Cycle Advocacy Network: yes, we CAN

This will be the central message of the ‘Pedal on COP’ ride on 6 November. Photo: James Craig
Our Cycle Advocacy Network helps individuals speak up for cycling and make a difference where they live. Duncan Dollimore explains how

As the days tick down towards COP26, the United Nations Climate Change Conference that takes place in Glasgow in November, many of us will be hoping for much more than warm words from politicians. But how can any of us influence what Boris Johnson signs up to in Glasgow, or what happens next?

It’s easier to get your head around a smaller problem: something that can be fixed locally by a few people. Climate change is such a huge global issue that many people don’t know how to make their voice heard or where to start.

However, as I discovered when speaking to Iona Shepherd in Glasgow, campaigners across Scotland are desperate to do everything they can to ensure that decision-makers listen to them.

Iona is the campaigns lead for GoBike, the cycle campaign for the Greater Glasgow area, and one of the core volunteer organisers of Pedal on Parliament (PoP), the Scotland-wide cycle campaign. I’ve always loved PoP’s campaign imagery, particularly the polar bear on a bicycle with the ‘This machine fights climate change’ message.

The simplest solutions are often the best. As many of us know but don’t always articulate, bicycles and tricycles are mighty machines in their own right, but also a mighty metaphor for solutions which are well within our grasp.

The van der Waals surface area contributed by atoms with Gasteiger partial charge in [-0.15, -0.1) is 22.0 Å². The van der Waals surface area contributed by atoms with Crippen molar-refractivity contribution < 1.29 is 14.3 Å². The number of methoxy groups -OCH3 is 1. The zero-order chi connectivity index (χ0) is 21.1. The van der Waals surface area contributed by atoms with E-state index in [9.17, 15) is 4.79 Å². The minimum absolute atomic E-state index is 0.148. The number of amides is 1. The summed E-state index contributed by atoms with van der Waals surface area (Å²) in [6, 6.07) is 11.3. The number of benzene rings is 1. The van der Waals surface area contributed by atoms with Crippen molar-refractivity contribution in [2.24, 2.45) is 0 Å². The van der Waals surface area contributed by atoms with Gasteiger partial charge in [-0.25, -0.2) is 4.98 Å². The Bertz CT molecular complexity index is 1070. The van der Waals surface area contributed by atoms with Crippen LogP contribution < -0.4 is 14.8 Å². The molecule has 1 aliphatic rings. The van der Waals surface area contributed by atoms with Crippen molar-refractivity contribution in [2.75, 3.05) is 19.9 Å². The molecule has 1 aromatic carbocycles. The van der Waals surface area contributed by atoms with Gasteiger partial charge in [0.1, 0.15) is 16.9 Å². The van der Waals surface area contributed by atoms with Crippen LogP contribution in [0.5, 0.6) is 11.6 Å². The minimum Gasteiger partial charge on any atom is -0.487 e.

With COP26 in town, Iona and her colleagues will be highlighting the importance of sustainable transport in tackling climate change. “GoBike are petitioning to keep existing direct, traffic-free routes open during the conference,” she said.

“Pedal on Parliament is working to have active travel represented at the Global Day of Action protest march in the city on 6 November, sending out the message that ‘This machine fights climate change’. With the help of other cycling groups, we’re also organising feeder rides from around the UK and all corners of the city to the march.”

We’re working to have active travel represented at the Global Day of Action protest

Iona Shepherd, GoBike campaigns lead, Glasgow

CAN-do attitudes

I want to talk about Cycling UK’s Cycle Advocacy Network (CAN) in this article, but I started with COP because it’s easy to get caught up with labels about campaigning, campaigners, advocates and networks.

Iona may be a campaigner, but many of those joining or helping to arrange feeder rides are just people who care about the environment, think more people riding a bike is a good place to start, and want decision-makers to listen.

They want to and believe they can make a difference, and PoP is helping them to do that in the run up to what Iona describes as “one of the most important climate conferences we’ve ever had, as we near the point of no return on climate change”.

And that’s why enabling others to campaign themselves, or at least have their voice heard, is critical to influencing outcomes – the key one for Cycling UK being millions more people cycling.